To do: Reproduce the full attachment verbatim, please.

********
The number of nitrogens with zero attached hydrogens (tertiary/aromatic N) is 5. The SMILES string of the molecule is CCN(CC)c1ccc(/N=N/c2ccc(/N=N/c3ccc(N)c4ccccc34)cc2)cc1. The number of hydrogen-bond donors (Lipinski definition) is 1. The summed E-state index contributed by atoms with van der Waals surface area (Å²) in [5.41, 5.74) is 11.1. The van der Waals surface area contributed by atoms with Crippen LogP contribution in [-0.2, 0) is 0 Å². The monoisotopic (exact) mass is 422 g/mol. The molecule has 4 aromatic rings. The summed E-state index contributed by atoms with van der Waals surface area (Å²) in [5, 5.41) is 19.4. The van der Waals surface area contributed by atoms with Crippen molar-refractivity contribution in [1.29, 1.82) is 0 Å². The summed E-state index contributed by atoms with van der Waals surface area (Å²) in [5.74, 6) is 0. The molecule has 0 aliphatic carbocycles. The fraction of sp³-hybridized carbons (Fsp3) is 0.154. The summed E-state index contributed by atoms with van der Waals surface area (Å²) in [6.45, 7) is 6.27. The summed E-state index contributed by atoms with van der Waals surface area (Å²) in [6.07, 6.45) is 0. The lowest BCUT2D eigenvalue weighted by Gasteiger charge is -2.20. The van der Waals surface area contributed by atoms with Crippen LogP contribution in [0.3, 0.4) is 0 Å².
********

The number of nitrogens with zero attached hydrogens (tertiary/aromatic N) is 5. The SMILES string of the molecule is CCN(CC)c1ccc(/N=N/c2ccc(/N=N/c3ccc(N)c4ccccc34)cc2)cc1. The number of hydrogen-bond donors (Lipinski definition) is 1. The summed E-state index contributed by atoms with van der Waals surface area (Å²) in [5.41, 5.74) is 11.1. The van der Waals surface area contributed by atoms with Crippen LogP contribution in [-0.2, 0) is 0 Å². The monoisotopic (exact) mass is 422 g/mol. The molecule has 4 aromatic rings. The summed E-state index contributed by atoms with van der Waals surface area (Å²) in [5, 5.41) is 19.4. The van der Waals surface area contributed by atoms with Crippen molar-refractivity contribution in [1.29, 1.82) is 0 Å². The summed E-state index contributed by atoms with van der Waals surface area (Å²) in [5.74, 6) is 0. The molecule has 0 aliphatic carbocycles. The fraction of sp³-hybridized carbons (Fsp3) is 0.154. The summed E-state index contributed by atoms with van der Waals surface area (Å²) in [6.45, 7) is 6.27. The summed E-state index contributed by atoms with van der Waals surface area (Å²) in [6.07, 6.45) is 0. The lowest BCUT2D eigenvalue weighted by Gasteiger charge is -2.20. The van der Waals surface area contributed by atoms with Crippen LogP contribution in [0.3, 0.4) is 0 Å².